Interestingly, the chart clearly indicates a connection between the amount of information disclosed and the performance score received by CDP. Having said that, the chart does not allow for conclusions about the direction of the relationship between the two figures. This raises (at least) the following question: Why is there a positive relationship between the quantity of disclosed information and the CDP performance rating?

Let me give you two possible answers. First, the found relationship hints at corporate green-washing. One could suspect that businesses want to demonstrate action on climate change by simply increasing the quantity of disclosed information instead of increasing their action on climate change. But do companies that disclose less really perform worse in terms of climate change mitigation? That’s hard to tell if one has to base the judgement on voluntarily disclosed information. Second, the question might be answered by arguing that companies, who are indeed more active in terms of mitigating climate change, simply want to show both their shareholders and stakeholders that they are more active.

Although being a frequently discussed issue since years, business scholars still quarrel with the question whether companies actually ‘walk the talk’. Or to put it differently: are we talking about actual emission reductions or rather shiny words? Several studies have pointed out that although the amount of carbon disclosure has significantly increased in the last ten years, the quality of reports also varies significantly. Major problems arise from the usage of different conversion factors for calculating corporate CO2 emissions, non-harmonized reporting guidelines (e.g. GRI vs. CDP vs. ISO 26000) and the ex-post correction of past CO2 emissions due to a change in accounting standards (which might turn current emissions levels into an improvement without actual reductions).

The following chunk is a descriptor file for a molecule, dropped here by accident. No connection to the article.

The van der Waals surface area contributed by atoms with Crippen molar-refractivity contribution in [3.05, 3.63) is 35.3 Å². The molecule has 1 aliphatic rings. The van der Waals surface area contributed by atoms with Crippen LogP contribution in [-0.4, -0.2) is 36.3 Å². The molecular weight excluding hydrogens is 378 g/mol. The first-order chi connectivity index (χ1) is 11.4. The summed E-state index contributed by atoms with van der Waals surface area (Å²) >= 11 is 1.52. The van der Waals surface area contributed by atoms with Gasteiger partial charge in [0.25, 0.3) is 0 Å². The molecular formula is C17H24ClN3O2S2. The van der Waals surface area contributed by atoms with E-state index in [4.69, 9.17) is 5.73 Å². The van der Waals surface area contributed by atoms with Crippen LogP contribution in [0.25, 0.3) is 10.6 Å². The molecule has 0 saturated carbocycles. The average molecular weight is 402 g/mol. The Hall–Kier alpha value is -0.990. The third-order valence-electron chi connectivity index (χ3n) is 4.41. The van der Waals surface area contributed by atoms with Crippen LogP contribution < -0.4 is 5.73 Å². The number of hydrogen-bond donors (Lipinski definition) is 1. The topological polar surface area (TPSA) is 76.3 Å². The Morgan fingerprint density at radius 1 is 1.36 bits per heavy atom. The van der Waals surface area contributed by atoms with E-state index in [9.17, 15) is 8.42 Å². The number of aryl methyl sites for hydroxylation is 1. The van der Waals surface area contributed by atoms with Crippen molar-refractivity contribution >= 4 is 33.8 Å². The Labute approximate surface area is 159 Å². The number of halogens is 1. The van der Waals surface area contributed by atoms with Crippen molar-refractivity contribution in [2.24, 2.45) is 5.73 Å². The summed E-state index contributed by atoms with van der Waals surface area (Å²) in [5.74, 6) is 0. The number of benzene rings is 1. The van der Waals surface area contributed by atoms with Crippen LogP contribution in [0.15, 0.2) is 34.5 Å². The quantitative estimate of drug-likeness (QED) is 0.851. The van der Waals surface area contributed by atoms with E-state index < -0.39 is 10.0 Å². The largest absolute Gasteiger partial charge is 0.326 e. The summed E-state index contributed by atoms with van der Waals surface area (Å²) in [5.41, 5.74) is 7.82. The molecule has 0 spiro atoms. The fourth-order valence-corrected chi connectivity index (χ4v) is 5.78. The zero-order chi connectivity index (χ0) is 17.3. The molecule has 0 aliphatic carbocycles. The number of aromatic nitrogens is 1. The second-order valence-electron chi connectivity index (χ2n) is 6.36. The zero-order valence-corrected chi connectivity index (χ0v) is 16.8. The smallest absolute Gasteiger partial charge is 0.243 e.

To wrap it up: although the quantity of disclosure has significantly increased in recent years, corporate carbon disclosure is still in its infancy. This is mainly due to a lack of an appropriate regulatory regime that harmonizes reporting standards and makes third-party verification of non-financial data obligatory. Voluntarily published information in the context of climate change should thus be treated with caution.